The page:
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Claudia Pavlovich (Governor of Sonora): "We can learn a lot from water management in Spain"

  • Claudia Pavlovich (Governor of Sonora): "We can learn lot from water management in Spain"
    Claudia Pavlovich. Photograph by González-Cebrian/Smart Water Magazine

Born in Magdalena de Kino, Mexico, in 1969, Claudia Pavlovich is the first woman to lead the government of the State of Sonora since 2015, and the only one occupying such a position in all of Mexico.

She has a long track record in politics. Her political career started as a member of the City Council of Hermosillo, the capital of the state she is now governor of. She has also been the local president of the Institutional Revolutionary Party (PRI), representative for north-east Hermosillo in the Sonoran assembly, and Senator for the State of Sonora in Mexico's Congress.

Pavlovich vouches for transparency, a hallmark that materialises in the contract with Aqualia to build the desalination plant at Guaymas. This new plant will provide services to about 100,000 people, but it is not the only thing that concerns the Mexican politician.

Question: What are the main water challenges in Mexico?

Answer: In Mexico, some states have plentiful water resources, and yet other states, such as Sonora, have water scarcity problems. Right now, we are addressing the problem of water scarcity at the port of Guaymas, in the south of the state. At times the city lacked a water supply for several weeks, and the situation had been going on for so long that it was becoming a routine. Therefore, we embarked upon the task of building the first desalination plant through a public-private partnership (PPP) in Sonora, to improve the water supply in Empalme and Guaymas.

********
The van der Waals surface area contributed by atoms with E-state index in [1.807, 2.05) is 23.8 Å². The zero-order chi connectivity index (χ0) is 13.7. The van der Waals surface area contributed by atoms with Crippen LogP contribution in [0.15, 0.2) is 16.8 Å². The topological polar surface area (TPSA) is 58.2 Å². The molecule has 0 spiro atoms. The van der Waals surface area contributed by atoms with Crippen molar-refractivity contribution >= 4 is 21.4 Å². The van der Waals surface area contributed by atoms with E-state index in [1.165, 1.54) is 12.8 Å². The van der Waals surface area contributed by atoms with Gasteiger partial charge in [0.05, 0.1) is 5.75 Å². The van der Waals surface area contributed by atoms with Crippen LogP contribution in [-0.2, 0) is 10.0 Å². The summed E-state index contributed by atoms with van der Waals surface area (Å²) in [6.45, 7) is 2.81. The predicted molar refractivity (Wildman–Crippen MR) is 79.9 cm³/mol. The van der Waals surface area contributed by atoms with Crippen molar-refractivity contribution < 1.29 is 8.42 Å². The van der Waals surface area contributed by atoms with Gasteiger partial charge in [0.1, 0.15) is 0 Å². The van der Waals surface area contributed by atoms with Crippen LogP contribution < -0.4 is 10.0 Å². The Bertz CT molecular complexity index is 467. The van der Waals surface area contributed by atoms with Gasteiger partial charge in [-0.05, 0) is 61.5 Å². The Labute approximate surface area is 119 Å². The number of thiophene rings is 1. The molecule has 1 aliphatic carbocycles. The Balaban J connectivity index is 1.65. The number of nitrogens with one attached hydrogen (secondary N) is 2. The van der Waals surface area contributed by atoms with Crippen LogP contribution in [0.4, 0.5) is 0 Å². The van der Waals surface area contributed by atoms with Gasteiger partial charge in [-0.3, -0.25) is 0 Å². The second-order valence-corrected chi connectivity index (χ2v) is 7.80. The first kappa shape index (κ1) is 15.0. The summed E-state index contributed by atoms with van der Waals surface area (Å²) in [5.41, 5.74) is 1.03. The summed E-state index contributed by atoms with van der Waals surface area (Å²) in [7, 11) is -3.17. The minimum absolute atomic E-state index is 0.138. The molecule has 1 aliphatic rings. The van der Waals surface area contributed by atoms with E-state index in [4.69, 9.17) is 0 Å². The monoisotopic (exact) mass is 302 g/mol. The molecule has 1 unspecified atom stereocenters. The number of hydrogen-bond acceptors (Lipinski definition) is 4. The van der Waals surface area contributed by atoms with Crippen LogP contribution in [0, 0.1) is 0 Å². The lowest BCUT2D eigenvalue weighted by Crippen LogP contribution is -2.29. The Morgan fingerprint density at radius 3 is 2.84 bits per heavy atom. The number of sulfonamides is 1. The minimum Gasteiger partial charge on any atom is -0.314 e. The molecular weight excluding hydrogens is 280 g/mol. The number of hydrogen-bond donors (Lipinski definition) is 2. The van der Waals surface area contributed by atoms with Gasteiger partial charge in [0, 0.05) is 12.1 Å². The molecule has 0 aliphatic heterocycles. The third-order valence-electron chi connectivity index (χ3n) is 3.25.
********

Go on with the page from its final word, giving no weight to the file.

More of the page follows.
We also have problems in Hermosillo, the state's capital, which is growing very rapidly. During the six-year term of the previous administration, a water conveyance infrastructure was built to transport water from the Yaqui River to Hermosillo. Unfortunately, the project experienced many political problems.

The people of Sonora were very much divided about it. The project was challenged both politically and legislatively, but it is finally working and bringing water to Hermosillo.

What are we looking for with the Guaymas and Empalme works? We would like to have a model for the city of Hermosillo afterwards, because we will come to a point where the water, we bring with the aqueduct will not be enough to sustain the growth of the two cities.

We also have problems in Puerto Peñasco, to the north, which is also the port of Arizona. We are looking into building a smaller desalination plant there.

The first desalination plant built through a public-private partnership will improve the water supply in Empalme and Guaymas

Q: What can Mexico learn from water management in Spain? And Spain from Mexico?

A: We can learn a lot from water management in Spain. We have visited water supply and sanitation systems in several cities. The important thing is not just to supply water, but to provide water treatment and sanitation too, and thus enable a virtuous cycle with the technologies available in Spain.

In Mexico, we used to think desalination plants were very expensive. In Sonora, where we lack water resources, it is important to learn that water has to be paid for. The most expensive water is the water we do not have.